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APACS-SEA Newsletter

2022 Edition

Australian Psychologists and Counsellors in Schools (APACS) - South Eastern Australia (SEA) makes it a priority to ensure you’re informed with the latest news and updates. 

Our inaugural newsletter is available here - please see contents below and articles written by members of our committee. 

If you have any queries or suggestions, click the purple Queries button below to email our secretary.

Mission Statement

Providing vision, voice, connection, scholarship.


Information and updates for members.

From the President

President Denise Hardingham shares her insights into the inaugural APACS-SEA committee.

Membership Secretary's Report

Brian Bazzo, Membership Secretary for APACS-SEA, shares an overview of all things related to our members.

Treasurer's Report

Treasurer John Noble provides an update regarding APACS-SEA's first year as an organisation.

Webinar Wednesdays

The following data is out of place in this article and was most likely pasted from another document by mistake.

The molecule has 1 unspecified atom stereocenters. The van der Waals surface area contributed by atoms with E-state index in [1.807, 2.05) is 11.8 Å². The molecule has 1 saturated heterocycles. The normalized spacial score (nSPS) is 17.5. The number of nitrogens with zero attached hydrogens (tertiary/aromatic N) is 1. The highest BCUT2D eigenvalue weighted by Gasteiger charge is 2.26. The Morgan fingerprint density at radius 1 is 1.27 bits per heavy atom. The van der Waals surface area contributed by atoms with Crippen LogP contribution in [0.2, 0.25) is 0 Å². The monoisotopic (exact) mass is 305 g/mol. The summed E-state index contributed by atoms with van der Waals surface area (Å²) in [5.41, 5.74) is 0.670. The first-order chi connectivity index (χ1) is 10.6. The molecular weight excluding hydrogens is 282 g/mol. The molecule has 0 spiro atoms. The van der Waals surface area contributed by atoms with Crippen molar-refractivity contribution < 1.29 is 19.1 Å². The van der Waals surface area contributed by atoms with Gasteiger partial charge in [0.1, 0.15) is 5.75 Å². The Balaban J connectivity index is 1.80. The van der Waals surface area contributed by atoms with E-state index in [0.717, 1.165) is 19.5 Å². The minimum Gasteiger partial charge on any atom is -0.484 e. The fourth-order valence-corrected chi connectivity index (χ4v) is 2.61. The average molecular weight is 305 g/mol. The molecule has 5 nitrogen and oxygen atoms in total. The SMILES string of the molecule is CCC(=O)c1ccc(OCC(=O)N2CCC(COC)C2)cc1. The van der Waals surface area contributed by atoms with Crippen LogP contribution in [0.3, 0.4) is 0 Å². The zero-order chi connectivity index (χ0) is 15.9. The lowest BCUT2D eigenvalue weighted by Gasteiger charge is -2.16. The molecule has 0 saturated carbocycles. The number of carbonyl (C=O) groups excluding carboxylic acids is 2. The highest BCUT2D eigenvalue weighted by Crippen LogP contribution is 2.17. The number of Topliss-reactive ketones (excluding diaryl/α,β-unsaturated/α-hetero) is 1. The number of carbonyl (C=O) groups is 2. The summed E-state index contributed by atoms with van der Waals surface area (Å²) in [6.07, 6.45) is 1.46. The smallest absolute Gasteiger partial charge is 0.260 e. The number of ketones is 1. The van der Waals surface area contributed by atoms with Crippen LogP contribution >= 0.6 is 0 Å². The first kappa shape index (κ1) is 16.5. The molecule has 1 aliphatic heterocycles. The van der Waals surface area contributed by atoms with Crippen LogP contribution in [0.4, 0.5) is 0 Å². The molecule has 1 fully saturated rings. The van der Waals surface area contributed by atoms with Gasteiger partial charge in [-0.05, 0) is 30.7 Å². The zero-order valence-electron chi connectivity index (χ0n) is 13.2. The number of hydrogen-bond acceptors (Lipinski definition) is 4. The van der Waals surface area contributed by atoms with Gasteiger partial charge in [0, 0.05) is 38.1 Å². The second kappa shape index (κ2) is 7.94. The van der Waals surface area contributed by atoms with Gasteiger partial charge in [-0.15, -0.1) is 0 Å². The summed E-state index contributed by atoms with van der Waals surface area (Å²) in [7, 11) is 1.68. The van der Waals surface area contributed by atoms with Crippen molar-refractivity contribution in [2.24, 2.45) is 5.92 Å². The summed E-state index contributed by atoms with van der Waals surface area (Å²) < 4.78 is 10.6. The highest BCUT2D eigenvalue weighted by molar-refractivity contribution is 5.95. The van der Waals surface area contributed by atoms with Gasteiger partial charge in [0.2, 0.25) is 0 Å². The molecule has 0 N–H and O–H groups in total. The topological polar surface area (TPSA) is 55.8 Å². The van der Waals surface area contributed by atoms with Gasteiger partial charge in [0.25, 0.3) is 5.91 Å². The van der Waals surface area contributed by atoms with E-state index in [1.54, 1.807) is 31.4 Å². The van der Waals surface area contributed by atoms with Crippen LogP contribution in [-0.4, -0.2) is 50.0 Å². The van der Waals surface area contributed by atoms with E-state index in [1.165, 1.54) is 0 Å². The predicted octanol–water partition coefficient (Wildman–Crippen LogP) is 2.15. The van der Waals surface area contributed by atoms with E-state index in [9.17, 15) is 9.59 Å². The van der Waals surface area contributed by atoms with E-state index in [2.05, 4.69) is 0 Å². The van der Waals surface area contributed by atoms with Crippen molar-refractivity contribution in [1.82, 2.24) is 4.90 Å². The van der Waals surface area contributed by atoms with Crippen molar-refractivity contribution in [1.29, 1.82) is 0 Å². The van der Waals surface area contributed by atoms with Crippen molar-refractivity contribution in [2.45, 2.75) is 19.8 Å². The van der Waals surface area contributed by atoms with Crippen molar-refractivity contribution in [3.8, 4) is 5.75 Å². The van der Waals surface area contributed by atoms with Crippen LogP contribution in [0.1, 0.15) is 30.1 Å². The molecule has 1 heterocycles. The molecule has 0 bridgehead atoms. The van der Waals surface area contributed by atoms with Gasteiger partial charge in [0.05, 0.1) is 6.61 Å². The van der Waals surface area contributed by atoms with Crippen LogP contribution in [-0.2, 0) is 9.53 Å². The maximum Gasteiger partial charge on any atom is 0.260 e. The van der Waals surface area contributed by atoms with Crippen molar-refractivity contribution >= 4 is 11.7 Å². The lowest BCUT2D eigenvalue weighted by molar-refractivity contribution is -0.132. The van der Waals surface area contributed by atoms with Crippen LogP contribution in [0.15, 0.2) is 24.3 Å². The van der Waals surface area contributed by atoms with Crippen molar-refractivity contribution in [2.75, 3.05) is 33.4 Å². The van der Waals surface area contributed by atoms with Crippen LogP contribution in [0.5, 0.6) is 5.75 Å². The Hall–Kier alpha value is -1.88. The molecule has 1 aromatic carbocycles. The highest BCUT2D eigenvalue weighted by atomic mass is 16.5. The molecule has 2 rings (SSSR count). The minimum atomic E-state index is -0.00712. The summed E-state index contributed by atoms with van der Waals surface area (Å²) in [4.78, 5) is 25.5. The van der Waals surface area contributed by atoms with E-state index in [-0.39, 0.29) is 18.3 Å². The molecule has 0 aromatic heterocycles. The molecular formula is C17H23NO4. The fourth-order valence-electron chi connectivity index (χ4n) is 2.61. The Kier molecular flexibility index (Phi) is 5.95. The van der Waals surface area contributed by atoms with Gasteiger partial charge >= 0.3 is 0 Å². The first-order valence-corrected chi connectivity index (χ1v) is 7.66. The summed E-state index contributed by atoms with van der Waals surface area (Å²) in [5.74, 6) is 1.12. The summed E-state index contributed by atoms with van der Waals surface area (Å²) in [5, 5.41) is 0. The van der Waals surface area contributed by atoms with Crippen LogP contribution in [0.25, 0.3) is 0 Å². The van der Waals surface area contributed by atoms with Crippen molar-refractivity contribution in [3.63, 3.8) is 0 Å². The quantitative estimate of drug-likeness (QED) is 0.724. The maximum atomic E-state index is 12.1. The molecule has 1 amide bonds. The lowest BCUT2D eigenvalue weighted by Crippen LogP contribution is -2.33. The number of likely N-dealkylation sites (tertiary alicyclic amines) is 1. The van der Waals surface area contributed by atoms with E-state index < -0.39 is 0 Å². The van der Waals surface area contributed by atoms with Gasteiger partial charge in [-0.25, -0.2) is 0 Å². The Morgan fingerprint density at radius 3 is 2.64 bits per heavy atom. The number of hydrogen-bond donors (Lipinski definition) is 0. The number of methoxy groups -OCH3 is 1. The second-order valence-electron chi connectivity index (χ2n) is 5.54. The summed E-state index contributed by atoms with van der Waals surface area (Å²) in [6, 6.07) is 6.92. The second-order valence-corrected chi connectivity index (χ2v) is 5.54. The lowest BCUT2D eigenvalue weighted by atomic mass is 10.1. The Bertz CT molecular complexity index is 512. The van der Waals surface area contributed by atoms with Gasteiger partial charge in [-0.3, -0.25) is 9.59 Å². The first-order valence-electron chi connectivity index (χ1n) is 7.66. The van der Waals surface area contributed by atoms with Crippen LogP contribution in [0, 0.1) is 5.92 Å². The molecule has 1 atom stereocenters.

General Committee member Kristina Baker reviews a fantastic webinar presented by Dr Susan Colmar.

Self Care

APACS-SEA Secretary Kelly Rump writes an article on the importance of self care strategies when working within the wellbeing space.

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Image by Hannah Busing

Mission Statement

APACS-SEA facilitates vision and voice to professionals who provide mental health, wellbeing and learning support to children and young people in educational settings. We do this by providing our membership with a unifying forum and advocacy, professional development, professional partnerships, quality scholarship and access to resources specific to the educational context.